Editor's note: With 2.5, at least, you can do this with a text file and a command line switch. Prepare a text file with the first line equal to the base name of your xy file. Like if you have testbed.xy, use testbed. Repeat this line 99 times. Save the file. Then start stars with the following command line

stars! -b myfile.txt
Where myfile.txt is the file with 100 lines all the same, the name of your game file.

The -b says use the following file as a list of games to generate for, and force the generation of turns even if not all the players have submitted turns. This is all in the hosting games portion of the help file, so not everyone sees it. Very handy.

Keep the time-warp going for about 200 years or so, and then check in with one of the player files. You'll see a "Note: 200 years of data loaded" message, that's fine. Hit F10 and make sure that none of the players' planets have been wiped out by a comet altering their habitability range to outside of acceptable. If not, save the game files to something like "chkpt001.*" and time-warp for another 200 years. If someone's been toasted, reload the last checkpoint files and spin those again.

Once you've seen 156 tech levels in all player positions, you can stop the time-warping. Load each game file (this can take quite a while, be patient), and do two things: One, design a galleon hull with 8 Elephant Scanners, and put one into the production queue. This'll give each player a full-scan view of the entire universe. Second, terraform your homeworld back to 100%, or as close as possible. Many of the homeworlds will have been hit, but not damaged so severely that they're unrecoverable.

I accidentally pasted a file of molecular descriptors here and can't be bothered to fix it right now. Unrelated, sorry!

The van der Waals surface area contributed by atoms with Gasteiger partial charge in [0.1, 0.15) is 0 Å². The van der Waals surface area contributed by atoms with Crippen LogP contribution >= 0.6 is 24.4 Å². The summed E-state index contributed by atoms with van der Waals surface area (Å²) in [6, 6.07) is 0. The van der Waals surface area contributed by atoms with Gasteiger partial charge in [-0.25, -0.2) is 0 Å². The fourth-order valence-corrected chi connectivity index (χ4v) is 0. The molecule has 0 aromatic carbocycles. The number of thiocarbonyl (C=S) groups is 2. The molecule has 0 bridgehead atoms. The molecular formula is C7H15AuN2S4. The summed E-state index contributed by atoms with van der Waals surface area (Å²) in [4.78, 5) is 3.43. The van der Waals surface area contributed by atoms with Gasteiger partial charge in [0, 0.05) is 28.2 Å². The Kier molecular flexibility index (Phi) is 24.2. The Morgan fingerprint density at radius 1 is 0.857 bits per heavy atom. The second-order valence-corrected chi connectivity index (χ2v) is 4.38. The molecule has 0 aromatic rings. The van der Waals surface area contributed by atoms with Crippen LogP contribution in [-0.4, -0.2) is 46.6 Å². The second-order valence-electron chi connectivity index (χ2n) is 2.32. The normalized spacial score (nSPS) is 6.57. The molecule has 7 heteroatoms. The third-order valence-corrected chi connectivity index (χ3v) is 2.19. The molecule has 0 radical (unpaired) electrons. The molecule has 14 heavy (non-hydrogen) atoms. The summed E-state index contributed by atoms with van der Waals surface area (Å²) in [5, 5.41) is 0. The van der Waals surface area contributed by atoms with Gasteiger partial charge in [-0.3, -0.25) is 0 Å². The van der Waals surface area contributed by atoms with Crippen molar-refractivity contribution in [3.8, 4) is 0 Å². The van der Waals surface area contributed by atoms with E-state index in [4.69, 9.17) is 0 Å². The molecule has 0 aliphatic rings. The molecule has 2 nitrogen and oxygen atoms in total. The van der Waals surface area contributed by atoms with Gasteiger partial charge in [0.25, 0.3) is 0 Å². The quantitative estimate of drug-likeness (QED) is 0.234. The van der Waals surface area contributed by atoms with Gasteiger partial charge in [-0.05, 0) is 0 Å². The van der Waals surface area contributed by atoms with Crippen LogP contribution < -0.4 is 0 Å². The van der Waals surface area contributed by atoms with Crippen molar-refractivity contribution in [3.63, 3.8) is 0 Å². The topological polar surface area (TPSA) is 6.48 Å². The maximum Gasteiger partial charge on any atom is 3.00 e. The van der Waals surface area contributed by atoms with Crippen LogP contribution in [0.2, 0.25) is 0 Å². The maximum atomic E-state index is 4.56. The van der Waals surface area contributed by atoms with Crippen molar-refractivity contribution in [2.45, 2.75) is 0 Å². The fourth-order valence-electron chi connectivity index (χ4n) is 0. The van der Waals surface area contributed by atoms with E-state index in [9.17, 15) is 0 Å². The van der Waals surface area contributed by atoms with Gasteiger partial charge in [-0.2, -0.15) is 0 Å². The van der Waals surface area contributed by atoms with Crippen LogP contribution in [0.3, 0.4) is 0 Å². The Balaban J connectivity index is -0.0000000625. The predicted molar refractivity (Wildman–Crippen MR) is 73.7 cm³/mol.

If all of the homeworlds are in acceptable condition, generate until all of the homeworlds are fully terraformed, load each player file to do one last verify of the condition it's in, then save the game files as "Testbed1.*".

The net effect of this exercise is to end up with a ready-to-use arena for testing out any ideas you might get, or learn about from the newsgroup. You should have good production capabilities on all of the homeworlds now, you have all of the race types represented, including two of each so you can test self-matchups, mega-tonnage of surface minerals, and all 26 tech levels.

Whenever you want to test an idea, just copy the "Testbed1.*" files to some other filename, and use that other filename to test your idea. Preserve the "Testbed0.*" and "Testbed1.*" files, and don't use them for any other purpose. That way, you won't have to repeat the exercise every time you want to test something new. You *WILL* have to "do it again" if you decide to change the race file layouts. That's why I recommend trying to get them as close to how you want them as possible, before you start. But hopefully we all learn, and will want to adapt our custom races, even for testing purposes, so repeating the process is not totally avoidable.

I hope this helps everyone. It's much less daunting to do than it is to read, now that I look back at it. And it's really convenient after you've established it.

Barry Kearns